TrueCrypt, a free data encryption tool, was abandoned by its makers in 2014 amidst rumors of security threats. This left users scrambling to find good TrueCrypt alternatives — either free and open source or per license. Despite losing the support of its developers, the software still has many users.
In 2015, Gibson Research Group ran a study about vulnerabilities in the most recent, stable TrueCrypt release, and while the study found several bugs, it did not find any actionable security threats that could endanger your data. The most troubling vulnerability is when using TrueCrypt on a computer or with a mounted drive. TrueCrypt encrypts your data at rest, but in a mounted drive, it stores the key on your computer, making it possible for bad agents to retrieve the key and use it to decrypt your data.
The lack of support and the mysterious circumstances surrounding the closing of the business sends many buyers looking for TrueCrypt alternatives. Yes, TrueCrypt is still available for download from some websites and torrents, but without the ability to examine and test the code, and considering the almost-continual alerts of new security breaches and data leaks, you’re better off looking elsewhere.
Here are six of the best TrueCrypt alternatives:
VeraCrypt owners built the tool from an earlier TrueCrypt fork, but more recent releases broke with the TrueCrypt volume format, which means the software cannot open existing encrypted TrueCrypt files. Built with the same features and interface as TrueCrypt (so your onboarding time is significantly reduced), the tool was improved with increased iterations per encryption. This increases the read and write time, but if you’re looking for an easy switch, this is it.
The wiki describes this software as an “open source partition encryption solution.” This free software can encrypt all disk partitions, and versions 0.1-0.4 are compatible with TrueCrypt. The current version—1.1.846.118—was released in September 2014 and can encrypt both files and whole drives, but it’s no longer compatible with TrueCrypted files. The reasoning behind this was to begin encrypting partitions that already included data, rather than creating empty partitions to fill later. DiskCrypter is available for Windows only and doesn’t support Mac or Linux.
FileVault 2 is an encryption tool built exclusively for Macs and comes standard with the latest operating systems. FileVault 2 is a huge improvement over the first iteration, since it now encrypts the full startup disk. This makes your data completely inaccessible without the password. The encryption is so secure that it makes some governments uneasy about how difficult it is to access into your data. If you have Find My Mac deployed, you can also wipe your startup disk remotely.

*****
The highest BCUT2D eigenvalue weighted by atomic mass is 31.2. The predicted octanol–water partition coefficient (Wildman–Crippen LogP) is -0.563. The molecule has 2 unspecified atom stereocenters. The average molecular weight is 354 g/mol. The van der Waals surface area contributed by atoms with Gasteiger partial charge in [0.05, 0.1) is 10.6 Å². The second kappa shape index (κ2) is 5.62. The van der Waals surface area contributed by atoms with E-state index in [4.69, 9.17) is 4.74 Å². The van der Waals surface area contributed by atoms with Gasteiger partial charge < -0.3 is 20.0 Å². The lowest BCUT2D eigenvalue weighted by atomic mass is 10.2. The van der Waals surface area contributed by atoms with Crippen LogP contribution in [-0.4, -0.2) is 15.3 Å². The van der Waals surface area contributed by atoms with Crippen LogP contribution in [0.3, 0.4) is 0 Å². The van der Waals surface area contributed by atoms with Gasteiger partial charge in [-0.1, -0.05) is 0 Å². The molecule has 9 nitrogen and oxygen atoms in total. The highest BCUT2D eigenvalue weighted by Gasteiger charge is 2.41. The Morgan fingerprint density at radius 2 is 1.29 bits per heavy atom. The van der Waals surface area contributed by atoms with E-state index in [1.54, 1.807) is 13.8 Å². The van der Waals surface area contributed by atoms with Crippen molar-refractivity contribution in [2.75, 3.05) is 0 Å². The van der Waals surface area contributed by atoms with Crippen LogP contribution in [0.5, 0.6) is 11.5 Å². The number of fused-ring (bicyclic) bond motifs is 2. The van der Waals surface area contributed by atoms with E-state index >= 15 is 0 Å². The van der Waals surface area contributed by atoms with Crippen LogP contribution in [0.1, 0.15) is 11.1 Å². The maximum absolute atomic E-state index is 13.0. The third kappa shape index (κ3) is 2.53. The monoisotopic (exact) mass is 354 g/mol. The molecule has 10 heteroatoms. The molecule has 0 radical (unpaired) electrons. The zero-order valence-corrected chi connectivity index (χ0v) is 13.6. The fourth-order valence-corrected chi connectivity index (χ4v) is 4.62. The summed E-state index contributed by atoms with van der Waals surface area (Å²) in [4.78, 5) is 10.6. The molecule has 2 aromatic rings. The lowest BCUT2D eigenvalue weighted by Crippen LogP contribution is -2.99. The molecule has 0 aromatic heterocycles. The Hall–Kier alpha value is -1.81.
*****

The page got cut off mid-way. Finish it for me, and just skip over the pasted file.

Cryptomator is another free tool, but this one encrypts file-by-file rather than whole volume like you see in TrueCrypt. While you may use Cryptomator for different jobs than TrueCrypt, the security and encryption are top notch. Cryptomator acts as a client-side encryption tool, with transparent processes that don’t slow or otherwise impede your use of files.
BestCrypt provides encryption for files and folders on your machine, removable devices, or for the full volume of the disk. Use this tool on Windows, Mac, or Linux machines. The latest version comes with an updated GUI to ease use, plus enhanced security with keyfiles, hashing, and salting. Since this is a licensed product, you’ll pay to use it, but you can access both modern and old DOS-style partitions with a single program.
Symantec provides their Drive Encryption on a per-license basis, for Windows, Mac, and Linux machines. You can manage your entire enterprise security strategy through one, centralized dashboard. Multiple recovery modes keep your data safe but accessible. Windows machines can access their encrypted data through a single sign-on. Additional add-on support gives users access to support engineers at all times.
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Upgrading your encryption service to one of these TrueCrypt alternatives can help you secure your business’s data and guard against possible vulnerabilities in the TrueCrypt system. While it’s not an immediate requirement, upgrading to a different open source or paid license tool is a smart, proactive decision that will further safeguard your IT environment.